The bear who brought hope in midst of war
TWO figures wander down a country lane, totally at ease in each other’s company. One, a soldier, gently rests his hand on the shoulder of his large comrade, a Syrian brown bear.
It is an incredibly powerful image created by sculptor Alan Herriot, and one which perfectly captures the essence of a remarkable story now committed to print in a book by Borders author Aileen Orr.
Herriot’s sculpture is still only a model, but the hope is that the sales of Aileen’s just-published book together with donations will fund the creation of a full-scale statue to commemorate the extraordinary life of Private Wojtek – the bear who became a Polish war hero.
The book – Wojtek The Bear: Polish War Hero – tells the story of how the 500lb brown bear was found as an orphaned cub by Polish troops while stationed in what was then Persia.
The soldiers adopted the bear and he went on to accompany them through their Second World War campaigns in the Middle East and became a legend in the hell that was the Battle of Monte Cassino in Italy, where he voluntarily carried heavy boxes of mortar shells in his giant paws during the fighting, never dropping a single one.
At the end of the war, Wojtek and his fellow soldiers – for that was genuinely how he seemed to see himself and how his beloved comrades in the 22nd Transport Company of the Polish Second Army Corps regarded him – arrived in Berwickshire to await their fate as the victorious allied powers carved up Europe.
Like his comrades, Wojtek – the name means “Happy Warrior” – liked a beer and a cigarette and showed tremendous courage under fire.
His presence was also a welcome distraction for the men, wrestling with them and keeping them entertained by getting into numerous scrapes, including getting stuck up a palm tree and cornering an Arab spy.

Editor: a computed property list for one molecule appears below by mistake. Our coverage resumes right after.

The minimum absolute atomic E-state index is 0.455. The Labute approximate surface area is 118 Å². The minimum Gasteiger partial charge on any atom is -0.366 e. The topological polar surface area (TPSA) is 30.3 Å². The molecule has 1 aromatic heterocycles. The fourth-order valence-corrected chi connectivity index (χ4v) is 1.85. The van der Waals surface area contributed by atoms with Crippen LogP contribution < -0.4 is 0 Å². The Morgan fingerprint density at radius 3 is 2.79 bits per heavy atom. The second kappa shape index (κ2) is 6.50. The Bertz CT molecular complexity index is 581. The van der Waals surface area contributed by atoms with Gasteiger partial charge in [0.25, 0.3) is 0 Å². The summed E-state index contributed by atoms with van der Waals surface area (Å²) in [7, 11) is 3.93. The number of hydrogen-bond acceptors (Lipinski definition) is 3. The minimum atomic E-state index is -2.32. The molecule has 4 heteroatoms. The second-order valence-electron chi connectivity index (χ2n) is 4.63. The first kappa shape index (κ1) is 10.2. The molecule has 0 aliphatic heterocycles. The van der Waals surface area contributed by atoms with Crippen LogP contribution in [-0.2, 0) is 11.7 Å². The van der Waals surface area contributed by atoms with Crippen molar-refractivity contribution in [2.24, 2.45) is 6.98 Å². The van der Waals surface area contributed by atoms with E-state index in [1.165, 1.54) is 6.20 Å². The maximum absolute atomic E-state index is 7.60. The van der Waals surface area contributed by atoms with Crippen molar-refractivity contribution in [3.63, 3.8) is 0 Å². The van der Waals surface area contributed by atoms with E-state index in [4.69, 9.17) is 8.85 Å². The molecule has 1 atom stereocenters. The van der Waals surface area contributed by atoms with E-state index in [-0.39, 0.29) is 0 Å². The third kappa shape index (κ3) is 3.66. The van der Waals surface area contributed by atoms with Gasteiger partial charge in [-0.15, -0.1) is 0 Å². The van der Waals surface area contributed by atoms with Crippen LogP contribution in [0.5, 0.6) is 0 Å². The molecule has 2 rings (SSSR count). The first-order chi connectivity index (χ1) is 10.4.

Wojtek’s story is well known in Poland, but in Scotland it had almost been forgotten, except among a handful of surviving Polish war veterans now in their eighties and nineties, and those who remember the bear from either his time in the Borders or his final years in Edinburgh Zoo.
That included Aileen Orr who lives at Sunwick Farm, near Hutton, and now works as an advisor to Mike Russell MSP.
It was at Sunwick Farm in the autumn of 1946, when the farm was the location of the Winfield Camp for Displaced Persons, that Wojtek and the Polish troops arrived to make it their temporary home.
Aileen has loved Wotjek’s story ever since childhood – she visited him in Edinburgh Zoo with a Polish friend. When the bear heard Aileen’s friend speaking Polish, he waved to the two little girls.
Aileen’s grandfather had met Wojtek on a number of occasions during and after the war, and he was a font of stories and anecdotes with which he regaled Aileen while she was growing up.
She hopes the book and the £200,000 statue will help recognise Wojtek and the great debt Scotland and the rest of Europe owe to the courage of the Poles, many of whom had been deported by Stalin to Siberia and then freed to make their way via the Middle East to Britain to join the fight against the Nazis.